The unspeakable torments suffered by Binyam Mohamed, the British resident recently released from Guantanamo Bay after seven years of captivity, happened in Pakistan, Morocco and in the CIA-run ‘dark prison’ in Kabul, Afghanistan. They continued in Guantanamo itself, if perhaps in a less medieval fashion. Binyam’s rendition took place with the knowledge of British intelligence, which means that at the very least they knew he was likely to be tortured, and his movements have been confirmed by documents seen by his lawyers. None of Binyam’s claims have been contradicted by evidence, and many of them have been supported. And Binyam is clear that he was not only visited by MI5 agents who knew he was being tortured, but that the questions he was asked during interrogation had come from the British. This has now been confirmed by documents leaked to the national press which contain the actual questions that MI5 requested the CIA to ask Binyam, whether or not the agents themselves knew where he was actually being held at the time.

All this is bad enough: it means that MI5 agents committed a serious international crime. The full truth has to come out, and those responsible must be brought to justice. But the foreign secretary David Miliband claims that the UK government abhors torture. The British haven’t condoned torture for many years, and this remains the official position. This didn’t stop Miliband from telling the High Court that releasing documents detailing Binyam’s torture would harm security agreements between Britain and the US, and indeed even soliciting Obama’s government for an assurance that this was still the case; in other words, Obama had previously given no hint that he would continue the previous administration’s threats against a close ally. Why did Miliband do this? If the government had truly been unaware of MI5’s illegal complicity with – indeed, collusion in – torture, then that would be embarrassing at least. If he was trying to protect the intelligence service’s reputation, then he must have known that the truth would out somehow in any case. At worst, it could mean that he was trying to cover a more terrible truth: that MI5 operated in this way with the full knowledge of the government. In that case, the government itself would be colluding in torture. Why would I not be surprised?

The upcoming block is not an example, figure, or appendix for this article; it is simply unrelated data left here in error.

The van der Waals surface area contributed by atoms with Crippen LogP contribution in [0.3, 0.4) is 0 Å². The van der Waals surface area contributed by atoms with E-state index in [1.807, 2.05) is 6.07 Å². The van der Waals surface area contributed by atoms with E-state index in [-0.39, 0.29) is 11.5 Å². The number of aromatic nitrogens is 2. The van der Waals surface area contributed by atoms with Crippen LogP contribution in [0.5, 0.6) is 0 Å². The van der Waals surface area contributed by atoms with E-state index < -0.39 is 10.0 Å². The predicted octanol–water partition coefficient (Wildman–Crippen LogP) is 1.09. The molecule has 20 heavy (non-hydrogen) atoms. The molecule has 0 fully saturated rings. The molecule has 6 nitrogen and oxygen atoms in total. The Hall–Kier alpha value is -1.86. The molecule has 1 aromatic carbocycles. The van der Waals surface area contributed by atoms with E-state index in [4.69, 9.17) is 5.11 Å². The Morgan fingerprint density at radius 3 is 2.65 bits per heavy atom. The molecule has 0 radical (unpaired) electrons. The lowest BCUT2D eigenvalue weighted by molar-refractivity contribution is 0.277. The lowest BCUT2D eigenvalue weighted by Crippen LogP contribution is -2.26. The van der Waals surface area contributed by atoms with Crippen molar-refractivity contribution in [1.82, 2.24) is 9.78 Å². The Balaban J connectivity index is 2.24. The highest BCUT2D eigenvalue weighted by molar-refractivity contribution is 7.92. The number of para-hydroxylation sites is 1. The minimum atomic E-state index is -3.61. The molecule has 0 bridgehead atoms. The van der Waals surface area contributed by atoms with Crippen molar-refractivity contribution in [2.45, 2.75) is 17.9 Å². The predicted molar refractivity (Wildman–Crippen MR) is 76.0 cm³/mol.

And it is this very fact, that the former British Ambassador to Uzbekistan, Craig Murray, claims to have evidence of. Mr Murray, now a writer and human rights activist, has asked to appear as a witness at a meeting of the Parliamentary Joint Committee on Human Rights. He says he has minuted evidence from an FCO meeting he attended in 2003, at which it was stated that intelligence gained from torture was acceptable policy. This had been agreed following discussion with then foreign secretary Jack Straw, who was sent a copy of the minutes. Mr Murray appeared as a witness in person before both the European Parliament and European Council's enquiries into extraordinary rendition, where he presented this evidence. The evidence was described by the European Council's Rapporteur, Senator Dick Marty, as 'compelling and valuable'.